By Dr David Bates

To avoid any ambiguity in what I am about to say, I want simply to insist that ‘yes we have a duty to help refugees’. Of course few – at least expressly – would disagree with this.

I also want to insist that our duty of aid goes well beyond refugees. Western liberal democratic states have a duty to help asylum seekers, refugees and economic migrants.

According to international law, we are bound by the 1951 UN Refugee Convention which defines a refugee as someone who:

‘owing to a well-founded fear of being persecuted for reasons of race, religion, nationality, membership of a particular social group, or political opinion, is outside the country of his nationality, and is unable, or owing to such fear, unwilling to avail himself of the protection of that country.’

(See: )

Clearly many current Syrian individuals and families can be considered within this definition. We have a moral and legal duty to help.

Now, according to the Daily Mail, only one in every five migrants claiming asylum in Europe is from Syria.

And they insist that lots of economic migrants have taken advantage of the Syrian crisis to further their own interests.

The ‘evidence’ presented by the Daily Mail has been contested, and I don’t really want to debate the ‘facts’ of the case here.  (See: )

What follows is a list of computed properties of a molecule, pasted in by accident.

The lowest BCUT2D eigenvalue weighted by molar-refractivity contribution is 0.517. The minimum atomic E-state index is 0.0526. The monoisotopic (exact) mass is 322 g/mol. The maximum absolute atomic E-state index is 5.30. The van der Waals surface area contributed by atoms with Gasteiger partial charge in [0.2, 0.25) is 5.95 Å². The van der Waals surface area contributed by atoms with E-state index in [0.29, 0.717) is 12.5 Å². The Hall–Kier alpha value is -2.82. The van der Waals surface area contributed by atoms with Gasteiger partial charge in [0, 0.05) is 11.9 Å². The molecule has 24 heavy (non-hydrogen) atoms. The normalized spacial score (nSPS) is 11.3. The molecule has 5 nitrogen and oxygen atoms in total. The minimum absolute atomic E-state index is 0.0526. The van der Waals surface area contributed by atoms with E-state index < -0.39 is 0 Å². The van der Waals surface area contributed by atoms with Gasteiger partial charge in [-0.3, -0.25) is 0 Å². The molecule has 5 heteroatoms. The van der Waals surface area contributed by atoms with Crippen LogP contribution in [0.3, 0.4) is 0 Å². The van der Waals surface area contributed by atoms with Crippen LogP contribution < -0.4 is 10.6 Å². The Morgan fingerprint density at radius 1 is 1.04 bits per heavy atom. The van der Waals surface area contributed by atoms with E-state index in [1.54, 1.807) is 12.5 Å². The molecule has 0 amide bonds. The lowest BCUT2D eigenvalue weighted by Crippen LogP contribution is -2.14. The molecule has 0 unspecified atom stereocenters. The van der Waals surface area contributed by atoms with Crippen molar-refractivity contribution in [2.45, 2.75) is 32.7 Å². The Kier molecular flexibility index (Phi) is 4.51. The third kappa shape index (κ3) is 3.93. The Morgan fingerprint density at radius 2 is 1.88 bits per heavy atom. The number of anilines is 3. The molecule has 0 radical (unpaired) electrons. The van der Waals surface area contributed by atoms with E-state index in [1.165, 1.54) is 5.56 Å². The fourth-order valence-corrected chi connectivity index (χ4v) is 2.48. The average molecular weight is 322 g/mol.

Rather, I want to say that we also have a substantive duty to help ‘economic migrants’ which is not being met. Clearly there are people who have suffered serious economic hardship who are worthy of our aid; people whose families are living in extreme poverty; people whose conception of ‘a better life’ is a life better than starvation, a life with hope.

According to United Nations data, in 2015, 14 per cent of the population in developing nations living on less than 1.25 Dollars per day.  At the global level more than 800 million people are still living in extreme poverty. (See: )

To this extent, I agree with the philosopher Michael Dummett who argues:

‘It needs only a moment’s thought to realise that flight for economic reasons may be as justified and as worthy of sympathy and help as flight from political persecution.’ (Dummett, 2001: p. 45)

But the claim I wish to make extends beyond this. Not only are Western states duty bound to help a far wider range of people than they currently do; their omissions – that is their failure to act – contaminates them with moral guilt.

Rather than taking on a rescuer role, some European states resemble bystanders in the face of immense suffering.  As bystanders, these states betray the memories of so many past generations of European citizens.

And so my point is clear – Britain is a bystander state; its government is a bystander government.

It is worth recalling the words of Primo Levi. For Levi, bystanders were those who:

‘delud[ed] themselves that not seeing was a way of not knowing, and that not knowing relieved them of their shame of complicity.’ (Geras, 1998: p. 51)

Norman Geras has characterised the moral significance of this bystander situation as follows: